As richly peopled as a Steinbeck novel, Jesse Moss’ doco about the impact of the oil boom on a small North Dakota town follows the controversial campaign of a local priest to support the influx of homeless job-seekers.
Screened as part of NZIFF 2014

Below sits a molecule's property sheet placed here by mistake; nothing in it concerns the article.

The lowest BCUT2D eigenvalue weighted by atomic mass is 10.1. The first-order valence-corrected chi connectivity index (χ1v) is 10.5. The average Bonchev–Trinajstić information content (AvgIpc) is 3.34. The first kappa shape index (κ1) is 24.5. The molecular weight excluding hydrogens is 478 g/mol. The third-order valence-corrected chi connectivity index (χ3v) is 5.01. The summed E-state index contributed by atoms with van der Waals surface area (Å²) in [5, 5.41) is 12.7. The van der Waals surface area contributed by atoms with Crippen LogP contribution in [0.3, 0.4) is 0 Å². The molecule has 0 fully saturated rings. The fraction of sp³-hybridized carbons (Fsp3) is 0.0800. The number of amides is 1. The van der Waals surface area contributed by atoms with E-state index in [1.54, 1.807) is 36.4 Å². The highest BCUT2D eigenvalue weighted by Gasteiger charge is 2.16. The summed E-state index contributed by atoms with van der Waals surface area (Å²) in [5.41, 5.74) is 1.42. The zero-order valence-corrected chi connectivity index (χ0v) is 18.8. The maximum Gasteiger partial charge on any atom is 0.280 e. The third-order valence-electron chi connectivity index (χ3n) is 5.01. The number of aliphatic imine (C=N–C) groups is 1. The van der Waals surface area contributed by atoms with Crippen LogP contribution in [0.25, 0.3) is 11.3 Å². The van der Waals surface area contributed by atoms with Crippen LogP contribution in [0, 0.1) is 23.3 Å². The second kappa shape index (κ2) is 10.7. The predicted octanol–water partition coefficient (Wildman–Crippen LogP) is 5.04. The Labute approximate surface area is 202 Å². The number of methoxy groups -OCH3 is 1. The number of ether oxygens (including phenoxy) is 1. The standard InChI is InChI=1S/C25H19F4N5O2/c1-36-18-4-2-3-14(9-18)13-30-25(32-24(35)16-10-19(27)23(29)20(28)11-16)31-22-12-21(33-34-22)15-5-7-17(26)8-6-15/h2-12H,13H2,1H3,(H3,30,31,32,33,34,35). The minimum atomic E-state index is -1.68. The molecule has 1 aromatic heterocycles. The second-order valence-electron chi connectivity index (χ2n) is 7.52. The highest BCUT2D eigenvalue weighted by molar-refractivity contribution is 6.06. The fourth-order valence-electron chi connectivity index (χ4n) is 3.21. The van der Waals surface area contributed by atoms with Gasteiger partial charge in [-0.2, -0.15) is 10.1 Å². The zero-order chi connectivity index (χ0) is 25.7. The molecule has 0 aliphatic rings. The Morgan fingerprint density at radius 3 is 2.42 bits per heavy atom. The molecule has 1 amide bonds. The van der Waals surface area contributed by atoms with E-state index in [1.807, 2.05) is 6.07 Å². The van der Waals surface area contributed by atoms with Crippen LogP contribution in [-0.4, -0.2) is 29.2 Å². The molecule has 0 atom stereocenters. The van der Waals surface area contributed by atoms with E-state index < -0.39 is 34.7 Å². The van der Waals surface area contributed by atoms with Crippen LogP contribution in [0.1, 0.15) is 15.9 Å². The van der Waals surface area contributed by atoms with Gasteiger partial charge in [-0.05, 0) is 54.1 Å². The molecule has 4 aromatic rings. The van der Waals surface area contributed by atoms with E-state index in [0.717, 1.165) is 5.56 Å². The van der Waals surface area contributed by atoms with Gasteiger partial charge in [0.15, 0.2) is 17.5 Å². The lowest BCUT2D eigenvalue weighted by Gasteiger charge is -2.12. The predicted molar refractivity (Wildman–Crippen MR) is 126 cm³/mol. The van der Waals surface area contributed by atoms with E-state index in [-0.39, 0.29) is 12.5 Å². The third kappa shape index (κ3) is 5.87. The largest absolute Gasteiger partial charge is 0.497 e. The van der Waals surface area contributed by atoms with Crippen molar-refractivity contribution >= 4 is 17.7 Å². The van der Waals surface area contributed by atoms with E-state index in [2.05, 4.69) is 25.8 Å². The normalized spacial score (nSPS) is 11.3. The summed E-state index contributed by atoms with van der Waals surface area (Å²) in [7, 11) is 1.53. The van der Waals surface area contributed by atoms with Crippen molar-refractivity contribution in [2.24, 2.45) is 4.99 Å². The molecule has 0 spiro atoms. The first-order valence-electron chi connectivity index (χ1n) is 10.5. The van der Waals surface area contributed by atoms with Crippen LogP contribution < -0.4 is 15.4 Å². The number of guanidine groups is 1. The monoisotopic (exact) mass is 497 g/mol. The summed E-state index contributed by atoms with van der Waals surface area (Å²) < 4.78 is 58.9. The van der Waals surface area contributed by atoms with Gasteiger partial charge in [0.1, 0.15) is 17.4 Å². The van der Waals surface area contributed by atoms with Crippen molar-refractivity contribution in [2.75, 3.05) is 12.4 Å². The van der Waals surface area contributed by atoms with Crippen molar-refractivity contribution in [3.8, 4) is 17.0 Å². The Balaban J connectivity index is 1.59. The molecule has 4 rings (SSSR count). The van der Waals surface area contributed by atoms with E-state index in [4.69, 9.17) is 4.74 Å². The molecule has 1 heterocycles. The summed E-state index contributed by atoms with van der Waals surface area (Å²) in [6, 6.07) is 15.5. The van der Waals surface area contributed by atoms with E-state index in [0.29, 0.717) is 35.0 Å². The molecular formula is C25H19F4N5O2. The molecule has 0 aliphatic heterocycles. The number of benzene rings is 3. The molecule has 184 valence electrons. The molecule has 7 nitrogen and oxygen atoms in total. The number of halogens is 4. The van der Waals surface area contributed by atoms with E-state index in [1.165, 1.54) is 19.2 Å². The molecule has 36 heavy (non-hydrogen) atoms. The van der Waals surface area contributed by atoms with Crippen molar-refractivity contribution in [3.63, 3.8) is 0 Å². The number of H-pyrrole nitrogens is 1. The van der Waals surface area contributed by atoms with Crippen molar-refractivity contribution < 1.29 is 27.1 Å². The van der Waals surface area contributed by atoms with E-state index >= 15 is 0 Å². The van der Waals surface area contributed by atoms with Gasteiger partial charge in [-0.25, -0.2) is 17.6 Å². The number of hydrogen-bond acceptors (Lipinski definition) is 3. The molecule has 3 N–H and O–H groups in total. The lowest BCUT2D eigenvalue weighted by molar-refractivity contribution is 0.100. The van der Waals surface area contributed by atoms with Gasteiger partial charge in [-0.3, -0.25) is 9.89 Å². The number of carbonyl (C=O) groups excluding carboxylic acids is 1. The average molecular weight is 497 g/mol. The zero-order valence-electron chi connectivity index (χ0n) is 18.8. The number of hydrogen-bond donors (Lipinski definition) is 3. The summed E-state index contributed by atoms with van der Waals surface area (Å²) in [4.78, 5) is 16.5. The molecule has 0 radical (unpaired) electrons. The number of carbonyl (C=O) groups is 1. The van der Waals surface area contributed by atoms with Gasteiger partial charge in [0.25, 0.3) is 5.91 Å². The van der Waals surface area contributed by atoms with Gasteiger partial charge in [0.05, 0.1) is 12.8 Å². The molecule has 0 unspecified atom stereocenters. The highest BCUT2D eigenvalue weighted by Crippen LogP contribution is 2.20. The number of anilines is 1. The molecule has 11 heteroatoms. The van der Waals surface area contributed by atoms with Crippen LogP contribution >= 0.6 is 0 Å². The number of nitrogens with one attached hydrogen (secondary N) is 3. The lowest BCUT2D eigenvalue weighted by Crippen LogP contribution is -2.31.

Jesse Moss’ vérité account of a small-town pastor’s campaign to accommodate homeless men is a more complex and nuanced picture of charity – and its opponents – than you might expect. When fracking brought an oil boom to a small North Dakota town, hordes of unemployed men invaded in search of work. The oil company demanded they have a local residential address, but even if they had the money for rent there was scant accommodation available. Lutheran pastor Jay Reinke and his family hoped to alleviate the crisis, offering shelter at the community church. But some parishioners were affronted by the men sleeping in their church, and before long the town newspaper was accusing Reinke of harbouring felons and ex-cons. Not every charity case was as helpful as they might be in fending off the attacks. Shot over two years, Moss’ electrifying documentary follows the twists and turns of Reinke’s crusade, becoming his confidant and his confessor, and providing revealing glimpses into many other lives along the way. “One of the most remarkable examples of layered non-fiction storytelling to come along in some time.” — Eric Kohn, Indiewire